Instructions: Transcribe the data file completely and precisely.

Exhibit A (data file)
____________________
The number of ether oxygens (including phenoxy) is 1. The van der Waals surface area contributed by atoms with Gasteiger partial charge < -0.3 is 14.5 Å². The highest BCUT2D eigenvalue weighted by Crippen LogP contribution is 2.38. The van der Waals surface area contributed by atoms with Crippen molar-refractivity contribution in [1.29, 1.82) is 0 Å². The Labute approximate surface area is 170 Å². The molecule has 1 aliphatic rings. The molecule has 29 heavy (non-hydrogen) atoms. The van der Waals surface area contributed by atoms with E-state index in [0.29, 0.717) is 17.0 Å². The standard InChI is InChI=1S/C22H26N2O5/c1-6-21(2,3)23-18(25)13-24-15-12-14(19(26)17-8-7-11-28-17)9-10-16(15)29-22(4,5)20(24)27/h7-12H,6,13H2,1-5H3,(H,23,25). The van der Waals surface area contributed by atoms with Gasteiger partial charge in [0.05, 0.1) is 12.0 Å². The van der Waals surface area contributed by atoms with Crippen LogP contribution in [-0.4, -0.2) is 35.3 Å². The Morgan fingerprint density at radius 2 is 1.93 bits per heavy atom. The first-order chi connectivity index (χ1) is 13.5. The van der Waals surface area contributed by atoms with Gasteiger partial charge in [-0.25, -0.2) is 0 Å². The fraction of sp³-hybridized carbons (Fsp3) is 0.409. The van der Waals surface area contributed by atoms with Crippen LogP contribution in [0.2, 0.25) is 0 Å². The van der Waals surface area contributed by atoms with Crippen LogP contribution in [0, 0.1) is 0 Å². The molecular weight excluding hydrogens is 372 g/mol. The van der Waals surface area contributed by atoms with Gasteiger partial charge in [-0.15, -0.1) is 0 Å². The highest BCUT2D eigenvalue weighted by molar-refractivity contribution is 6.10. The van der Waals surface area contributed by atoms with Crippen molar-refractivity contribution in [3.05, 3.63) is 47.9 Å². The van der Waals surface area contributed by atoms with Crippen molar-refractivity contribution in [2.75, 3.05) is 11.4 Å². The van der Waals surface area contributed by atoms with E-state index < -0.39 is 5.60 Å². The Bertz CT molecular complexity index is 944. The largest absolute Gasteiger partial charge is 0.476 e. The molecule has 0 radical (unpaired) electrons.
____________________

The number of ether oxygens (including phenoxy) is 1. The van der Waals surface area contributed by atoms with Gasteiger partial charge < -0.3 is 14.5 Å². The highest BCUT2D eigenvalue weighted by Crippen LogP contribution is 2.38. The van der Waals surface area contributed by atoms with Crippen molar-refractivity contribution in [1.29, 1.82) is 0 Å². The Labute approximate surface area is 170 Å². The molecule has 1 aliphatic rings. The molecule has 29 heavy (non-hydrogen) atoms. The van der Waals surface area contributed by atoms with E-state index in [0.29, 0.717) is 17.0 Å². The standard InChI is InChI=1S/C22H26N2O5/c1-6-21(2,3)23-18(25)13-24-15-12-14(19(26)17-8-7-11-28-17)9-10-16(15)29-22(4,5)20(24)27/h7-12H,6,13H2,1-5H3,(H,23,25). The van der Waals surface area contributed by atoms with Gasteiger partial charge in [0.05, 0.1) is 12.0 Å². The van der Waals surface area contributed by atoms with Crippen LogP contribution in [-0.4, -0.2) is 35.3 Å². The Morgan fingerprint density at radius 2 is 1.93 bits per heavy atom. The first-order chi connectivity index (χ1) is 13.5. The van der Waals surface area contributed by atoms with Gasteiger partial charge in [-0.25, -0.2) is 0 Å². The fraction of sp³-hybridized carbons (Fsp3) is 0.409. The van der Waals surface area contributed by atoms with Crippen LogP contribution in [0.2, 0.25) is 0 Å². The van der Waals surface area contributed by atoms with Crippen LogP contribution in [0, 0.1) is 0 Å². The molecular weight excluding hydrogens is 372 g/mol. The van der Waals surface area contributed by atoms with Gasteiger partial charge in [-0.15, -0.1) is 0 Å². The highest BCUT2D eigenvalue weighted by molar-refractivity contribution is 6.10. The van der Waals surface area contributed by atoms with Crippen molar-refractivity contribution in [3.05, 3.63) is 47.9 Å². The van der Waals surface area contributed by atoms with Crippen molar-refractivity contribution in [2.75, 3.05) is 11.4 Å². The van der Waals surface area contributed by atoms with E-state index < -0.39 is 5.60 Å². The Bertz CT molecular complexity index is 944. The largest absolute Gasteiger partial charge is 0.476 e. The molecule has 0 radical (unpaired) electrons.